What does a UPS protect against?
There are four main problems that can befall your electrical supply, all of which can be safeguarded against by proper use a UPS system. These are
- Power Surges – A sudden increase in power flowing through to your device is typically caused by something like a lightning strike. This leads to a sudden increase in power followed by a drop which causes damage to equipment.
- Overvoltage – Overvoltage is when the power being supplied is greater than the power required and can cause overheating and damage. Unlike with a power surge, this power is over a sustained period and causes different problems.
- Undervoltage – Also known as a ‘brown-out’, Undervoltage is what occurs when the power supplied is less than is required. This could be from a sudden demand for power in other areas or a problem with the grid, the lack of flow leads to damage and active data loss.
- Power Outage – A complete disruption of power, either short or long term. There can be a number of reasons that you might be subject to a power outage but the results can be severe with data loss and system downtime being the major contributors.
By providing a constant flow of power, a UPS allows you to handle these problems as they arise. UPS systems moderate the flow of power and jump in with charged batteries in the event of total disruption.
What are the parts of a UPS?
A UPS consists of four primary parts which, when working together, provide you a steady flow of power in the event of an emergency. They will likely be arranged in different formations depending on what version of a UPS you have available. An ‘online double conversion UPS’ will have a different layout than an ‘offline UPS’, but both machine types consist of these four main elements.
- The Charger – Also referred to as the Rectifier, this is used to ensure your batteries remain charged while they’re waiting to be activated. In order to do this, the incoming AC (alternating current) needs to be converted into DC (direct current) and it travels in this form through the majority of the UPS. The charger will be set-up differently if it’s for an offline or online UPS as the flow of power will be different.
- The Battery – This is the heart of any UPS system; the batteries are how you store the power that you need to use when the power is disrupted. The batteries involved are stored in long ‘strings’ with several connected in series for continuous power. The danger here is that if one battery fails, the entire string will and highlights the importance of frequent battery testing. The charger is used to ensure the power of the batteries remains as high as possible.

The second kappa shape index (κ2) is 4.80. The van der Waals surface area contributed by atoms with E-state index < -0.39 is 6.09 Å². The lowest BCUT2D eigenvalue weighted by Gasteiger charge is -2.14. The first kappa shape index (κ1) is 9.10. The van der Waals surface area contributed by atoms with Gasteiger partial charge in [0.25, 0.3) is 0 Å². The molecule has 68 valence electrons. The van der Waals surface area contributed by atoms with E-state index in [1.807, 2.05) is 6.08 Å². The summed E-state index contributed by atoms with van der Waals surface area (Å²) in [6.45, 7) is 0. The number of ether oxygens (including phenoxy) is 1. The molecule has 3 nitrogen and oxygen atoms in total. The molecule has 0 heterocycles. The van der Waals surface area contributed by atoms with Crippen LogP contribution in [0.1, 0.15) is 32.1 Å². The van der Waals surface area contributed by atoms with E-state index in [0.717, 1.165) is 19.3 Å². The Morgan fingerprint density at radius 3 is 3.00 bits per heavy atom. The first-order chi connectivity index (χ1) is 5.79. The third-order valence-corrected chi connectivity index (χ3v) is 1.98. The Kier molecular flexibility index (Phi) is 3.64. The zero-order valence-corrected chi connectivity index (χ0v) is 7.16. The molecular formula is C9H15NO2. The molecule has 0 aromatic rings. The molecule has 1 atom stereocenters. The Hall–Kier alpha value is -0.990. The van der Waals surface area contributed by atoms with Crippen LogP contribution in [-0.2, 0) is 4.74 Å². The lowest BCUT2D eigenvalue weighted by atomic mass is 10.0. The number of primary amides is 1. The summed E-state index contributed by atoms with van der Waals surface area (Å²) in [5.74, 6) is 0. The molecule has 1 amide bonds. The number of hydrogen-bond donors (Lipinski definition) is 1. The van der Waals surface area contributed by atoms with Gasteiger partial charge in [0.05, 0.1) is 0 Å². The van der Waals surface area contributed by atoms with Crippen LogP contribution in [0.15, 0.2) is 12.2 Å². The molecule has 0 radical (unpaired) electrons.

- The Inverter – The second half of any double conversion process and a vital element in turning your stored battery power into usable electricity. The inverter is one of the core differences in your UPS set-up, for an online UPS the inverter is constantly active and in use for a seamless change over to batteries while in an offline UPS the inverter has to be activated by a bypass switch in the event of power problems. The inverter also helps to ensure the power output is consistent, stable and modulated.
- The Switch – We have the initial three stages of charger (converts incoming AC into DC), the batteries (charged by DC) and the inverter (converts back to AC from DC) but there’s one core element of the exchange we haven’t yet discussed and that’s the switch, though what form this switch takes will differ depending on what form of UPS you’re using. For an offline and line-interactive UPS, the switch will trigger as soon as the power is disrupted from the mains, activate the inverter and flip over to the battery supply. In an online UPS, as the power is already flowing through the inverter at all times, the switch is a bypass switch and is set-up to trigger in the event of a UPS failure by diverting over to a separate circuit for the mains power.
With these four parts working in tandem, your UPS can ensure that when you have a sudden disruption you can still have access to power.